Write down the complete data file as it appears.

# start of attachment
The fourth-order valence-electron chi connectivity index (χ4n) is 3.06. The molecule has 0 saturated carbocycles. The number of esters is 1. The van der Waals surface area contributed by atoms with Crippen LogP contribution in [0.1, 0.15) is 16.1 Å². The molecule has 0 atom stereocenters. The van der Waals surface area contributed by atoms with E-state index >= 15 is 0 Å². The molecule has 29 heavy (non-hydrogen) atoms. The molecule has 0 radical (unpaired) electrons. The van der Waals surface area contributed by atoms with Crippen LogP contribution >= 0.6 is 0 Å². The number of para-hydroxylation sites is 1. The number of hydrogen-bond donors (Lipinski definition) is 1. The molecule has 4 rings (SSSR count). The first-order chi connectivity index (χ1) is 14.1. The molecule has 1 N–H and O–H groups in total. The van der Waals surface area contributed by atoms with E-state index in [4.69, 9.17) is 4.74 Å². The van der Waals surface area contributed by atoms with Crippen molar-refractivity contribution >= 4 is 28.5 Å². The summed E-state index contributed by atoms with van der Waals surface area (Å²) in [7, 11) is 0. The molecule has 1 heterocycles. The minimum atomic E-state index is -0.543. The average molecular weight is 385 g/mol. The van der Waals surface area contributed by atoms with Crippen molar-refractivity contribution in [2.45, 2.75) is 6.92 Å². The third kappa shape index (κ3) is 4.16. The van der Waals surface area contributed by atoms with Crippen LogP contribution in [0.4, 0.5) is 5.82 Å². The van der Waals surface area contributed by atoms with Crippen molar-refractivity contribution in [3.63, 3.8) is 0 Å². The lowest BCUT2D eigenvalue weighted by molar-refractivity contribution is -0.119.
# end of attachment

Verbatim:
The fourth-order valence-electron chi connectivity index (χ4n) is 3.06. The molecule has 0 saturated carbocycles. The number of esters is 1. The van der Waals surface area contributed by atoms with Crippen LogP contribution in [0.1, 0.15) is 16.1 Å². The molecule has 0 atom stereocenters. The van der Waals surface area contributed by atoms with E-state index >= 15 is 0 Å². The molecule has 29 heavy (non-hydrogen) atoms. The molecule has 0 radical (unpaired) electrons. The van der Waals surface area contributed by atoms with Crippen LogP contribution >= 0.6 is 0 Å². The number of para-hydroxylation sites is 1. The number of hydrogen-bond donors (Lipinski definition) is 1. The molecule has 4 rings (SSSR count). The first-order chi connectivity index (χ1) is 14.1. The molecule has 1 N–H and O–H groups in total. The van der Waals surface area contributed by atoms with E-state index in [4.69, 9.17) is 4.74 Å². The van der Waals surface area contributed by atoms with Crippen molar-refractivity contribution >= 4 is 28.5 Å². The summed E-state index contributed by atoms with van der Waals surface area (Å²) in [7, 11) is 0. The molecule has 1 heterocycles. The minimum atomic E-state index is -0.543. The average molecular weight is 385 g/mol. The van der Waals surface area contributed by atoms with Crippen molar-refractivity contribution in [2.45, 2.75) is 6.92 Å². The third kappa shape index (κ3) is 4.16. The van der Waals surface area contributed by atoms with Crippen LogP contribution in [0.4, 0.5) is 5.82 Å². The van der Waals surface area contributed by atoms with Crippen molar-refractivity contribution in [3.63, 3.8) is 0 Å². The lowest BCUT2D eigenvalue weighted by molar-refractivity contribution is -0.119.